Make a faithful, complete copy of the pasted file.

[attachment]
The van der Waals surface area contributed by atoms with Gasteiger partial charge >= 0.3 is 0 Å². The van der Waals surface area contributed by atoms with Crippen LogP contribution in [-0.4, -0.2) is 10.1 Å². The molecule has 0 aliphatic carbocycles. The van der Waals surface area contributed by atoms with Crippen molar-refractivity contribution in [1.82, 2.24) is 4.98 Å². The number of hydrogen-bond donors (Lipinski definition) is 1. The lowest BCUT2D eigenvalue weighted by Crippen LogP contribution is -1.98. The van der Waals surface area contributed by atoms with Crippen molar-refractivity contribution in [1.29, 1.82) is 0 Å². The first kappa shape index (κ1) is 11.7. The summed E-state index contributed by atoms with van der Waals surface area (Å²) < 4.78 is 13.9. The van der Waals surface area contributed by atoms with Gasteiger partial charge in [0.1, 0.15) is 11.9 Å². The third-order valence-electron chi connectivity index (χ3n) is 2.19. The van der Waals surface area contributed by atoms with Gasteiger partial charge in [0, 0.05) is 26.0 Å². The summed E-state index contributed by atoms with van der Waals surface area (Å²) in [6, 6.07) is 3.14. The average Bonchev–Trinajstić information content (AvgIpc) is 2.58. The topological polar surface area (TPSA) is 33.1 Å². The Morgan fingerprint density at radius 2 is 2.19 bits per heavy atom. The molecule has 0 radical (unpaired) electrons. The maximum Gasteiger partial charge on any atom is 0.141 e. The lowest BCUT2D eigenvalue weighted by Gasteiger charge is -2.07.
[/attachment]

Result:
The van der Waals surface area contributed by atoms with Gasteiger partial charge >= 0.3 is 0 Å². The van der Waals surface area contributed by atoms with Crippen LogP contribution in [-0.4, -0.2) is 10.1 Å². The molecule has 0 aliphatic carbocycles. The van der Waals surface area contributed by atoms with Crippen molar-refractivity contribution in [1.82, 2.24) is 4.98 Å². The number of hydrogen-bond donors (Lipinski definition) is 1. The lowest BCUT2D eigenvalue weighted by Crippen LogP contribution is -1.98. The van der Waals surface area contributed by atoms with Crippen molar-refractivity contribution in [1.29, 1.82) is 0 Å². The first kappa shape index (κ1) is 11.7. The summed E-state index contributed by atoms with van der Waals surface area (Å²) < 4.78 is 13.9. The van der Waals surface area contributed by atoms with Gasteiger partial charge in [0.1, 0.15) is 11.9 Å². The third-order valence-electron chi connectivity index (χ3n) is 2.19. The van der Waals surface area contributed by atoms with Gasteiger partial charge in [0, 0.05) is 26.0 Å². The summed E-state index contributed by atoms with van der Waals surface area (Å²) in [6, 6.07) is 3.14. The average Bonchev–Trinajstić information content (AvgIpc) is 2.58. The topological polar surface area (TPSA) is 33.1 Å². The Morgan fingerprint density at radius 2 is 2.19 bits per heavy atom. The molecule has 0 radical (unpaired) electrons. The maximum Gasteiger partial charge on any atom is 0.141 e. The lowest BCUT2D eigenvalue weighted by Gasteiger charge is -2.07.